This thesis is based on research conducted on twenty-two disease management programs in the Netherlands. These programs were predominantly based in primary care facilities and focused on chronic diseases including diabetes, COPD, risk of cardiovascular disease, mental health issues, or co-morbidity for patients with multiple chronic diseases. The disease management programs were carried out by teams of clinicians and were supported by internal and external communication and chronic disease experts. As part of the programs, patients were invited to participate in extra educational sessions, offered additional appointments to discuss their concerns with their chronic disease, and/or given access to their medical record via an online patient portal; through the disease management programs, much emphasis was put on partnering with patients to manage their chronic disease. To understand how these disease management programs worked in practice, I conducted interviews with clinicians, patients, and external supporters; I also conducted online data collection of a patients’ support website to get further observations and deeper insight into the lives of those with a chronic disease. This research uncovers how the programs changed the lives of those who participated in them, and how disease management programs changed care in the programs. It also reveals how the research program that ran alongside the disease management program impacted healthcare delivery.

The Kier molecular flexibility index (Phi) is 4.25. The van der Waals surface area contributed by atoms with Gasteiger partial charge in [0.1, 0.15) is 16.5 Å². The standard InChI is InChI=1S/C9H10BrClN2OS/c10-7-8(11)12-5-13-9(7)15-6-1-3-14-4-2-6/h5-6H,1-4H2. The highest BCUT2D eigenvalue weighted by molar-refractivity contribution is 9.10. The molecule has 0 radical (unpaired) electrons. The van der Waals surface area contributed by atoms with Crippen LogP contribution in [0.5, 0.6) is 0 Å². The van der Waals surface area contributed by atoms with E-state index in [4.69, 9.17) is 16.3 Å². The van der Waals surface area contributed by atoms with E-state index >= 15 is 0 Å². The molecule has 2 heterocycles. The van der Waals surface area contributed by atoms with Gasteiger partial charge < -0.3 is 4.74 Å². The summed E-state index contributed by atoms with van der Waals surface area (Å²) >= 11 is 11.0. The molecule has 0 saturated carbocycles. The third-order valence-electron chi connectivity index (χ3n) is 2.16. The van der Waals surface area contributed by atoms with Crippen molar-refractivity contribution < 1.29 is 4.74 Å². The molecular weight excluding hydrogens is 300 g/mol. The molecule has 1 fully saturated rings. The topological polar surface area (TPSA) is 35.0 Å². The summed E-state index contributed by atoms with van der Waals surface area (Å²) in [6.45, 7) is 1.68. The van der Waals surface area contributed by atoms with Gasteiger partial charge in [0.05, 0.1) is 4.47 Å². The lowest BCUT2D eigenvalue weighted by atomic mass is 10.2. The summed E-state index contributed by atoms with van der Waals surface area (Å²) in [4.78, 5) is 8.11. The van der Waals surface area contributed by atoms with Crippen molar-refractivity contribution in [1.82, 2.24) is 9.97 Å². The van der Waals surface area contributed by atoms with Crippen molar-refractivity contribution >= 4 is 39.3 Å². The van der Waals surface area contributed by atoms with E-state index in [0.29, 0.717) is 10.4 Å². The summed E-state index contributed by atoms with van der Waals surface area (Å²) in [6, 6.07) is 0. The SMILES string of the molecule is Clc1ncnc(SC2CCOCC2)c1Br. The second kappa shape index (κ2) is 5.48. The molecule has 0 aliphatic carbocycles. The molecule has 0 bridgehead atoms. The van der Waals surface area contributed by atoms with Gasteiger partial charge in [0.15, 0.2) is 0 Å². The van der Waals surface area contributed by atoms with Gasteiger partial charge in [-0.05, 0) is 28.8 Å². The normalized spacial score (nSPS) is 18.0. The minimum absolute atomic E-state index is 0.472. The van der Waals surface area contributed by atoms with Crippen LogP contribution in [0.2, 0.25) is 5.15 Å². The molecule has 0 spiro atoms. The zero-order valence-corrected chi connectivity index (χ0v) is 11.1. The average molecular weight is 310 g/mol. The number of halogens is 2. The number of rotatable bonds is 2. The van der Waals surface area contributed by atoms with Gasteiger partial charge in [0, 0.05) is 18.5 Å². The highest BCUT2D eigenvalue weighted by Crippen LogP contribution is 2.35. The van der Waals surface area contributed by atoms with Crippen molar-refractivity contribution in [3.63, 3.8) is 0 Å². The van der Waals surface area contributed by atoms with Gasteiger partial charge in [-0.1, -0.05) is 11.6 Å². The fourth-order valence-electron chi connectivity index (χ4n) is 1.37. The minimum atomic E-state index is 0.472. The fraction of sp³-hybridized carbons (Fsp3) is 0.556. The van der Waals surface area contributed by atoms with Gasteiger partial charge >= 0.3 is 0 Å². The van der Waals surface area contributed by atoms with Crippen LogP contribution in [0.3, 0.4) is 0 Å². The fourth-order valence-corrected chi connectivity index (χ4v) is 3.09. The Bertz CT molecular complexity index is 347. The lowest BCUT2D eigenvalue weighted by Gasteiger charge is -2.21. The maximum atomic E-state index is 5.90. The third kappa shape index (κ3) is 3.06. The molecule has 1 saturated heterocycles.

R.A. Bal (Roland) , S.A. Adams (Samantha)
Erasmus University Rotterdam
Funding: The research was funded by the Netherlands Organisation for Health Research and Development (ZonMW), grant number 300030201.
Erasmus School of Health Policy & Management (ESHPM)

Hipple Walters, B. (2015, December 4). Managing the Chronic. Retrieved from